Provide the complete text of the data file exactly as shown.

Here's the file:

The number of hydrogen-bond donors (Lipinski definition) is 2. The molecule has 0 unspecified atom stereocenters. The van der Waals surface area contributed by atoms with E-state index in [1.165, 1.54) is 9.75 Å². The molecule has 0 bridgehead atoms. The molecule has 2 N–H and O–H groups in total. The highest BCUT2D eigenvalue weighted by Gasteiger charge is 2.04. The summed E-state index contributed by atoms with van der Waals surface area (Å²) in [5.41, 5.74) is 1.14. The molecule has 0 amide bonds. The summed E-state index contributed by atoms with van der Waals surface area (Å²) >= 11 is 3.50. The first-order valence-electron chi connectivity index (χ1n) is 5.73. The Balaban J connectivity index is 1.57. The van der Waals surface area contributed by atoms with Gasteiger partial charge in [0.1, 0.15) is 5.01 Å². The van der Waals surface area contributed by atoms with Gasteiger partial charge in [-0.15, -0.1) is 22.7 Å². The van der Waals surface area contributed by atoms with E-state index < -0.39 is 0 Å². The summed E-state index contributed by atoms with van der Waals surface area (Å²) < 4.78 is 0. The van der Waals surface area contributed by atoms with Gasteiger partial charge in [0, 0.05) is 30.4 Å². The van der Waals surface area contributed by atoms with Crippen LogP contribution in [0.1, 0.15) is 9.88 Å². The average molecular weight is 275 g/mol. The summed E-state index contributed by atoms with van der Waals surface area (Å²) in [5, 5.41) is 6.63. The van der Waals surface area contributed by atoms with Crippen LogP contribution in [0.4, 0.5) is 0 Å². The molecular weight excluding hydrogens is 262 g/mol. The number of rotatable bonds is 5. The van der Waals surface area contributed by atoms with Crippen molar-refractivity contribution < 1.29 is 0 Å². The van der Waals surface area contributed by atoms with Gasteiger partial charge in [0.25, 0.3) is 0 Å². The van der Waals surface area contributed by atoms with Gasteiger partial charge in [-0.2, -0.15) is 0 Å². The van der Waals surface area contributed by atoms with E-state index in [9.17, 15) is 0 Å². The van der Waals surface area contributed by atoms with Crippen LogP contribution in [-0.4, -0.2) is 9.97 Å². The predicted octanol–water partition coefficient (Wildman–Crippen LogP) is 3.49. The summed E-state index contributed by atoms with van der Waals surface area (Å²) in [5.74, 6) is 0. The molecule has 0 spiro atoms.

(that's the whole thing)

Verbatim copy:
The number of hydrogen-bond donors (Lipinski definition) is 2. The molecule has 0 unspecified atom stereocenters. The van der Waals surface area contributed by atoms with E-state index in [1.165, 1.54) is 9.75 Å². The molecule has 0 bridgehead atoms. The molecule has 2 N–H and O–H groups in total. The highest BCUT2D eigenvalue weighted by Gasteiger charge is 2.04. The summed E-state index contributed by atoms with van der Waals surface area (Å²) in [5.41, 5.74) is 1.14. The molecule has 0 amide bonds. The summed E-state index contributed by atoms with van der Waals surface area (Å²) >= 11 is 3.50. The first-order valence-electron chi connectivity index (χ1n) is 5.73. The Balaban J connectivity index is 1.57. The van der Waals surface area contributed by atoms with Gasteiger partial charge in [0.1, 0.15) is 5.01 Å². The van der Waals surface area contributed by atoms with Gasteiger partial charge in [-0.15, -0.1) is 22.7 Å². The van der Waals surface area contributed by atoms with E-state index < -0.39 is 0 Å². The summed E-state index contributed by atoms with van der Waals surface area (Å²) < 4.78 is 0. The van der Waals surface area contributed by atoms with Gasteiger partial charge in [0, 0.05) is 30.4 Å². The van der Waals surface area contributed by atoms with Crippen LogP contribution in [0.1, 0.15) is 9.88 Å². The average molecular weight is 275 g/mol. The summed E-state index contributed by atoms with van der Waals surface area (Å²) in [5, 5.41) is 6.63. The van der Waals surface area contributed by atoms with Crippen LogP contribution in [0.4, 0.5) is 0 Å². The molecular weight excluding hydrogens is 262 g/mol. The number of rotatable bonds is 5. The van der Waals surface area contributed by atoms with Crippen molar-refractivity contribution < 1.29 is 0 Å². The van der Waals surface area contributed by atoms with Gasteiger partial charge in [0.25, 0.3) is 0 Å². The van der Waals surface area contributed by atoms with Gasteiger partial charge in [-0.2, -0.15) is 0 Å². The van der Waals surface area contributed by atoms with E-state index in [9.17, 15) is 0 Å². The van der Waals surface area contributed by atoms with Crippen LogP contribution in [-0.4, -0.2) is 9.97 Å². The predicted octanol–water partition coefficient (Wildman–Crippen LogP) is 3.49. The summed E-state index contributed by atoms with van der Waals surface area (Å²) in [5.74, 6) is 0. The molecule has 0 spiro atoms.